Tuesday, November 24, 2009
On Saturday we held our annual sprouting workshop - not seedling starting, but sprouting for winter greens. We had grown a large assortment of sprouted seeds to demonstrate how they can be grown in small spaces - hydroponic greens grown in a jar or sprouter by rinsing and draining, as well as soil grown sprouts like pea shoots and wheat grass.
Hydroponic sprouts included such as the familiar alfalfa and sandwich greens (canola, radish, red clover), microgreens like the brassica family (broccoli and cabbage), and the more unique "ancient eastern blend" (adzuki, mung, kamut, black lentil), and "crunchy bean mix" (garbonzo, green marrowfat pea, green lentil)...
The workshop also featured sprouted foods, such as sprouted "cheese" (more like a zesty cheese-flavoured dip, which is made from sprouted sunflower and sesame seeds), sprouted hummus, sprouted bread (dehydrated sprouted wheat berries blended with chives and miso), and sprouted desserts (mmm...sprouted almond pudding, and almond butter bliss balls). Basically, sprouts can be used in their green raw form in all manner of dishes (soups, salads, sandwiches, casseroles) as long as they are not heated over 105F which destroys their enzymes. Sprouts are considered wonder foods, rich in vitamins and minerals and they impart their living energy of the germinated seed to our bodies when we eat them. Sprouts have been renowed in cleansing diets, as well as for healing all manner of illnesses. They are pre-digested because of the soaking and sprouting process, so easy to digest when eaten.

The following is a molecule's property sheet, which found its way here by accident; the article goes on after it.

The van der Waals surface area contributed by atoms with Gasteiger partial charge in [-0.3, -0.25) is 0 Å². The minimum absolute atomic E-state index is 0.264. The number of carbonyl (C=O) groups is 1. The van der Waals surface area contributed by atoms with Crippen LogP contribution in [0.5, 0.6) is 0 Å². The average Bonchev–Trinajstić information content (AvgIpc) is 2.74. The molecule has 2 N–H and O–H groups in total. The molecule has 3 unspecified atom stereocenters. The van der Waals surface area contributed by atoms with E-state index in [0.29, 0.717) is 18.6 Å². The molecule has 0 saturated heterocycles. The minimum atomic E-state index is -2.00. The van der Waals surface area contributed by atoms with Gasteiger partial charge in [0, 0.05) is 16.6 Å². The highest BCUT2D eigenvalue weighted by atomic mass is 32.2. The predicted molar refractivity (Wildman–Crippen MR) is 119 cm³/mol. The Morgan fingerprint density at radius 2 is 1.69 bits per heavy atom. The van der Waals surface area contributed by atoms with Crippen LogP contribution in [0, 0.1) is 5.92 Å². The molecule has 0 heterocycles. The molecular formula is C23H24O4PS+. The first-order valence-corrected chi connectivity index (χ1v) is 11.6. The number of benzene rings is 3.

Sprouting in winter also offers us gardeners the indoor gardening satisfaction, while snow flies outside and the ground is frozen. I love seeing my windowsill full of bright green living plants all winter long, and enjoying the fresh taste of locally grown greens in January!
Ann Wigmore's sprouting book; Steve Meyerowitz (Sproutman) sprouting books
Mumm's for sprouting seeds and supplies (based in Saskatchewan)